Prison escapee busted years later, was living lavish lifestyle in Florida, officials say

DENVER (KDVR) — A man who escaped from a federal prison in Littleton in 2018 has been apprehended in Fort Lauderdale, Florida.

Allen Todd May, 58, had been on the run since Dec. 21, 2018, when he escaped from the Englewood Federal Correctional Institution near South Kipling Street and Quincy Avenue.

“This was huge. This was a very long, extensive investigation. This gentleman, because of his fraud background, was very good at eluding capture,” said Katrina Crouse, chief deputy U.S. Marshal for Colorado.

May originally stole a Bureau of Prisons work truck and drove off the prison grounds without anyone noticing.

Hours later, he used a credit card to rent a U-Haul truck from a Denver facility and then abandoned it behind a Waffle House in Fort Worth, Texas. May was seen at his mother’s house in Houston the day after his escape, but a U.S. Marshals Service spokesman told FOX31 the trail for May turned cold for years until an anonymous tipster surfaced a few months ago.

A man in glasses with highlighted hair in handcuffs in the back of a law enforcement vehicle
A source provided FOX31 with this photo showing prison escapee Allen May after his arrest. Investigators say he assumed the name “Jacob Turner” while on the run in Florida.

‘Jacob Turner’ lives lavish lifestyle in Florida

The U.S. Marshals started receiving anonymous tips that May had assumed a new name and was living in South Florida. Investigators learned May had taken on a new identity as Jacob Turner, living a lavish lifestyle in the West Palm Beach and Fort Lauderdale area.

His photo was taken at a high society fundraiser that was published in the Palm Beach Daily News.

He was arrested Monday night at a Fort Lauderdale home less than 2 miles from the ocean. Investigators said the home is valued at nearly $1.5 million.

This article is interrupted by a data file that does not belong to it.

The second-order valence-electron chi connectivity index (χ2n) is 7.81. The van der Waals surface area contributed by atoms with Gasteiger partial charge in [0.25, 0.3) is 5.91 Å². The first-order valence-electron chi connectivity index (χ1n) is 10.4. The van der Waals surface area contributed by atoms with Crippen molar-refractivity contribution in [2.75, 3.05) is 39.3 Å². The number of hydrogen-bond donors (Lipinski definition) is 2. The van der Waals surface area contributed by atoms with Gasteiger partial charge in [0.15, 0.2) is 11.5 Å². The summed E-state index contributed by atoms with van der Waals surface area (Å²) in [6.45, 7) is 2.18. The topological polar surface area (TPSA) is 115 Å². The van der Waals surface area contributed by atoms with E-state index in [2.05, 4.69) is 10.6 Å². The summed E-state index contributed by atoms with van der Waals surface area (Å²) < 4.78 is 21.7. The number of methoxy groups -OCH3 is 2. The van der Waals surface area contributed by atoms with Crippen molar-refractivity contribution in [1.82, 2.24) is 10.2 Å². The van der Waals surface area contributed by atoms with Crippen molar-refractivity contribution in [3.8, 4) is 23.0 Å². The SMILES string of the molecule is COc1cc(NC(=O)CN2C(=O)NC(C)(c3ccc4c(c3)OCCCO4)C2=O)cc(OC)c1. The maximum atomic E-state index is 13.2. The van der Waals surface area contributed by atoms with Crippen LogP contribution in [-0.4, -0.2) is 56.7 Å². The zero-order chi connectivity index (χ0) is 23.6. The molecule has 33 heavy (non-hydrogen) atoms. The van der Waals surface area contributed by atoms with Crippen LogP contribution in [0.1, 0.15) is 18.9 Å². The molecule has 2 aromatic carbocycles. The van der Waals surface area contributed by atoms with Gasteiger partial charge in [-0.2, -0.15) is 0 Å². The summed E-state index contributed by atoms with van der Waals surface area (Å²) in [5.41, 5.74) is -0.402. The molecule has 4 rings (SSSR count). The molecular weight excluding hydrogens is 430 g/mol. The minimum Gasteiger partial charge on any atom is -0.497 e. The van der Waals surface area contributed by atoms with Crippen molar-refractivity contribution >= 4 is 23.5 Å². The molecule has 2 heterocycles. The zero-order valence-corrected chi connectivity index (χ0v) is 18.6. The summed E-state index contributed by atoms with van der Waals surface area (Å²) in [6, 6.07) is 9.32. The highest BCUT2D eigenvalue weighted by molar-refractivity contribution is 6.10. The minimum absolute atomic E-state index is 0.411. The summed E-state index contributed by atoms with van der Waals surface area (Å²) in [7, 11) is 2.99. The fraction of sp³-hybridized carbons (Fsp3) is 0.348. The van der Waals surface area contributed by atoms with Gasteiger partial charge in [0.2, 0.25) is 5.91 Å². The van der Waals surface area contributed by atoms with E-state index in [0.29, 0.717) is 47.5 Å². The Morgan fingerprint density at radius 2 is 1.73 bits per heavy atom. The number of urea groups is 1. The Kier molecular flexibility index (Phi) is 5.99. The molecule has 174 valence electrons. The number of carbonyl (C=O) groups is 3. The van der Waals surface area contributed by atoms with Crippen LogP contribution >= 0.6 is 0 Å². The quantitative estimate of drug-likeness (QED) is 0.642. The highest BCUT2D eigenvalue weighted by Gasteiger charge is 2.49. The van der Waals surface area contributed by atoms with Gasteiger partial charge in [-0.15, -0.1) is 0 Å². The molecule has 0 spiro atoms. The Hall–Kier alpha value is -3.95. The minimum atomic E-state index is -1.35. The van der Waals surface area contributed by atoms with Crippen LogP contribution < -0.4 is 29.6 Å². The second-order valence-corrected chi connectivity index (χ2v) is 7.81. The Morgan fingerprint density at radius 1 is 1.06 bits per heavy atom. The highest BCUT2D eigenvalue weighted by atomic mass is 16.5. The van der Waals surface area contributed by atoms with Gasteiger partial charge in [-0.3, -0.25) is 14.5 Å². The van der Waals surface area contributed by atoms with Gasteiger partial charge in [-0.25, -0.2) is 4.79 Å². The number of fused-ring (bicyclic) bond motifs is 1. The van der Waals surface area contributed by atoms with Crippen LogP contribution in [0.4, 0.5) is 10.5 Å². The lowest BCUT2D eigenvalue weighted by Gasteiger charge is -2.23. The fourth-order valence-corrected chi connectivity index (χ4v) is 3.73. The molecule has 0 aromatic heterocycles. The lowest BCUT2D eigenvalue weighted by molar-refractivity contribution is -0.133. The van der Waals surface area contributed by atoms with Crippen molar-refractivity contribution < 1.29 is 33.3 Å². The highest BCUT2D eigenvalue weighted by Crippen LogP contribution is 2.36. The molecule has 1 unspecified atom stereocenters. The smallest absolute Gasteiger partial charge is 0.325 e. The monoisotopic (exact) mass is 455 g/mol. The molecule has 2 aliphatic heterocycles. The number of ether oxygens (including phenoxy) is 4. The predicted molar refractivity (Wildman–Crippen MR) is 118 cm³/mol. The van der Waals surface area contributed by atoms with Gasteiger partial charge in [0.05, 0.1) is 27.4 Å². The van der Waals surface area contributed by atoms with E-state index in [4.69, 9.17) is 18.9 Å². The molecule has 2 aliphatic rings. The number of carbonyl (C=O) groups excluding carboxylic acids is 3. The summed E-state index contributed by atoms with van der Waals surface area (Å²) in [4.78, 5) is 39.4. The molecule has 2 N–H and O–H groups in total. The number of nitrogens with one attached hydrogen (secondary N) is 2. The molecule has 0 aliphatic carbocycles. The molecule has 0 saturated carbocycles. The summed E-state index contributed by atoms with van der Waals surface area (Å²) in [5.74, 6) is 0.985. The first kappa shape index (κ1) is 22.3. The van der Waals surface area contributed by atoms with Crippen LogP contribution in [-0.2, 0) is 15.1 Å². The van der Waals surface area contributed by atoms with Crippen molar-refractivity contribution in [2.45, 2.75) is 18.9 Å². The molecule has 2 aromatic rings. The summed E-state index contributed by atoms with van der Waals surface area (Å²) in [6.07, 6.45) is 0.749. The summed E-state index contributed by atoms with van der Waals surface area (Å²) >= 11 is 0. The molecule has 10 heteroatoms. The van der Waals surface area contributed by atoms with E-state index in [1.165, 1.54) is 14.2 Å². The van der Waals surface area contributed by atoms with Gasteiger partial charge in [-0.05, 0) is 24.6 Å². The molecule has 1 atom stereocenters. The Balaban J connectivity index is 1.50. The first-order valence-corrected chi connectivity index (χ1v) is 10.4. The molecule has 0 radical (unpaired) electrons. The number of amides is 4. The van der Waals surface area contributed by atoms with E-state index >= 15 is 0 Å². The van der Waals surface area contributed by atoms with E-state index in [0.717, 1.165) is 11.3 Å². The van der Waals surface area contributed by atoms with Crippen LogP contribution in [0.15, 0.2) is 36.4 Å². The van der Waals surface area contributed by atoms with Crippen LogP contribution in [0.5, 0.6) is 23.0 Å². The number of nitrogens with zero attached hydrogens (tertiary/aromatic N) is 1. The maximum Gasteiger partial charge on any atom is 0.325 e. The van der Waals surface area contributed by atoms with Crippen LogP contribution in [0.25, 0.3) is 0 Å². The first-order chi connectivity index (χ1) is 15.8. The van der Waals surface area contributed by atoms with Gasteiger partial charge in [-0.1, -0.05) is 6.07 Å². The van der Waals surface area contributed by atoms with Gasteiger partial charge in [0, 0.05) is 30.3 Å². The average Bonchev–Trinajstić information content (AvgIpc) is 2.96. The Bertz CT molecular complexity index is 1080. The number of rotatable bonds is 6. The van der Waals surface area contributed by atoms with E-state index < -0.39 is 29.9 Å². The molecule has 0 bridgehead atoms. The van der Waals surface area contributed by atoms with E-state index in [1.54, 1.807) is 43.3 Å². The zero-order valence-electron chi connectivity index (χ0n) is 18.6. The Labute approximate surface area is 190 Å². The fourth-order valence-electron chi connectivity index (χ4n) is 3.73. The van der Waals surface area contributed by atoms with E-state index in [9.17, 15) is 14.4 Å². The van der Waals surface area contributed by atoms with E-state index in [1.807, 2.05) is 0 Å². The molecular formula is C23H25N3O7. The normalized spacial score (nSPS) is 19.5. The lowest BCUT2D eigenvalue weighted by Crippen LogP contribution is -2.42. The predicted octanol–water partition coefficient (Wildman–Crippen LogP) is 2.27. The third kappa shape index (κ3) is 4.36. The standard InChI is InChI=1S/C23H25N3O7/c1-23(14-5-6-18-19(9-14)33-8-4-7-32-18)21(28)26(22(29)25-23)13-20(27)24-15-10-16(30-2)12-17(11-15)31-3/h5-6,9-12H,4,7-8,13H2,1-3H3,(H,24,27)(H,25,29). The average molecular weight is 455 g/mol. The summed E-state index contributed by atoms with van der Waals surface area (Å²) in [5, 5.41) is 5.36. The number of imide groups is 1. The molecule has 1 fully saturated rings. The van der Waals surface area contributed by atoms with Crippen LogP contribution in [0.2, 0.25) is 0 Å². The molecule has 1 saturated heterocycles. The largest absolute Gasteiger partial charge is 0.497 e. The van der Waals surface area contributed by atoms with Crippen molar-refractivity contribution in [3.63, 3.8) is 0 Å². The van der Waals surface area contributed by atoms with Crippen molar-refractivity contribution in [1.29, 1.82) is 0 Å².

When U.S. Marshals arrested him, they say May was wearing a Rolex watch and driving a Mercedes car that agents believe was worth about $125,000.

“Very flashy. He was flaunting his wealth. Whether he obtained that wealth legitimately or not is another question. But he was very good at flaunting his wealth while still trying to remain hidden,” Crouse said.

Investigators believe May could have committed new white-collar crimes while he was on the run. Crouse, the U.S. Marshals chief deputy in Colorado, told the Problem Solvers May could face new charges related to fraud while he was on the run.

When he escaped, May had nine years left on a 20-year prison sentence for securities fraud. He was convicted of stealing $6.8 million through a Ponzi scheme.

But even when he was behind bars, investigators think he managed to steal another $700,000 through fraud.

A scheme worth $700K — all from behind bars

May was indicted in June 2022 on 17 counts of wire and mail fraud, plus one count of escape. From 2016-18, when May was still behind bars, he set up fake energy companies, according to the indictment.

Just about every state has an account for unclaimed property. Investigators say May set up sham companies in Texas through the Secretary of State’s website and then found unclaimed oil and gas royalties that had never been paid out in Kansas, Louisiana and North Dakota.

May contacted those states and portrayed himself as a representative of those companies, according to the indictment. He claimed that “entities controlled by him were entitled to oil and gas royalties that had not yet been claimed by the true owners.”

The indictment said May then provided the home address of his friend, only identified by the initials L.M., as the business address for the newly created fake businesses.

Then, according to the indictment, “May gave L.M. directions about how, when, and where to deposit those checks,” and he “obtained more than $700,000 as a result of his scheme.”

May had his first court appearance Wednesday morning at the federal courthouse in West Palm Beach, Florida. Crouse told FOX31 that May waived his rights to fight extradition and is expected to be transported back to Colorado by the end of the month.


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